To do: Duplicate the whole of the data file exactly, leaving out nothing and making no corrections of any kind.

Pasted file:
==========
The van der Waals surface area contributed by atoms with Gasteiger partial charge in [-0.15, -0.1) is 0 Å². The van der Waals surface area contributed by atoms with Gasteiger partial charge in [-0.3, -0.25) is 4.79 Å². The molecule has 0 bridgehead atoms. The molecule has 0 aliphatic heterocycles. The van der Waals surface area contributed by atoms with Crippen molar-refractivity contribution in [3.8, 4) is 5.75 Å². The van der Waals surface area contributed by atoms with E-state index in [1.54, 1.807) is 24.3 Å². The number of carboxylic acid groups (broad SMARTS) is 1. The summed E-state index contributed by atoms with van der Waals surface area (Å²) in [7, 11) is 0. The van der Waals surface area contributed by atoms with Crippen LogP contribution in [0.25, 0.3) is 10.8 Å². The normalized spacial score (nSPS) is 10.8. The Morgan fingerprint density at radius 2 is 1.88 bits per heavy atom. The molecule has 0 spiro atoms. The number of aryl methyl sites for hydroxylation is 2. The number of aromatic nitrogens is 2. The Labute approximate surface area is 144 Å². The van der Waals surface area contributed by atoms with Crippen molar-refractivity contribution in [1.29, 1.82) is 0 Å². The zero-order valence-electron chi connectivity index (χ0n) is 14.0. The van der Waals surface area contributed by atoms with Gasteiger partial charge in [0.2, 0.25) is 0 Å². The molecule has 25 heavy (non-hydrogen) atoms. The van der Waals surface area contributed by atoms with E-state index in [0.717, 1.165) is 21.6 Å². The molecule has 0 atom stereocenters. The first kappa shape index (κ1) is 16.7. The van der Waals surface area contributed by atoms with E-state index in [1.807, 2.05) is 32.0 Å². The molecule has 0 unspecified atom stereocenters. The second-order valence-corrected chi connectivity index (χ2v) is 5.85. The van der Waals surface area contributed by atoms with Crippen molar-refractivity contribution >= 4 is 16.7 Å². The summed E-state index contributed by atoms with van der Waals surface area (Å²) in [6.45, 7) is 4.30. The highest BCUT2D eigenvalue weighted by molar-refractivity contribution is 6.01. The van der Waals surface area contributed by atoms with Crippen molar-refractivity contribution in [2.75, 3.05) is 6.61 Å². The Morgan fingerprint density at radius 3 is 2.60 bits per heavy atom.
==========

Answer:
The van der Waals surface area contributed by atoms with Gasteiger partial charge in [-0.15, -0.1) is 0 Å². The van der Waals surface area contributed by atoms with Gasteiger partial charge in [-0.3, -0.25) is 4.79 Å². The molecule has 0 bridgehead atoms. The molecule has 0 aliphatic heterocycles. The van der Waals surface area contributed by atoms with Crippen molar-refractivity contribution in [3.8, 4) is 5.75 Å². The van der Waals surface area contributed by atoms with E-state index in [1.54, 1.807) is 24.3 Å². The number of carboxylic acid groups (broad SMARTS) is 1. The summed E-state index contributed by atoms with van der Waals surface area (Å²) in [7, 11) is 0. The van der Waals surface area contributed by atoms with Crippen LogP contribution in [0.25, 0.3) is 10.8 Å². The normalized spacial score (nSPS) is 10.8. The Morgan fingerprint density at radius 2 is 1.88 bits per heavy atom. The molecule has 0 spiro atoms. The number of aryl methyl sites for hydroxylation is 2. The number of aromatic nitrogens is 2. The Labute approximate surface area is 144 Å². The van der Waals surface area contributed by atoms with Crippen molar-refractivity contribution in [1.29, 1.82) is 0 Å². The zero-order valence-electron chi connectivity index (χ0n) is 14.0. The van der Waals surface area contributed by atoms with Gasteiger partial charge in [0.2, 0.25) is 0 Å². The molecule has 25 heavy (non-hydrogen) atoms. The van der Waals surface area contributed by atoms with E-state index in [0.717, 1.165) is 21.6 Å². The molecule has 0 atom stereocenters. The first kappa shape index (κ1) is 16.7. The van der Waals surface area contributed by atoms with E-state index in [1.807, 2.05) is 32.0 Å². The molecule has 0 unspecified atom stereocenters. The second-order valence-corrected chi connectivity index (χ2v) is 5.85. The van der Waals surface area contributed by atoms with Crippen molar-refractivity contribution >= 4 is 16.7 Å². The summed E-state index contributed by atoms with van der Waals surface area (Å²) in [6.45, 7) is 4.30. The highest BCUT2D eigenvalue weighted by molar-refractivity contribution is 6.01. The van der Waals surface area contributed by atoms with Crippen molar-refractivity contribution in [2.75, 3.05) is 6.61 Å². The Morgan fingerprint density at radius 3 is 2.60 bits per heavy atom.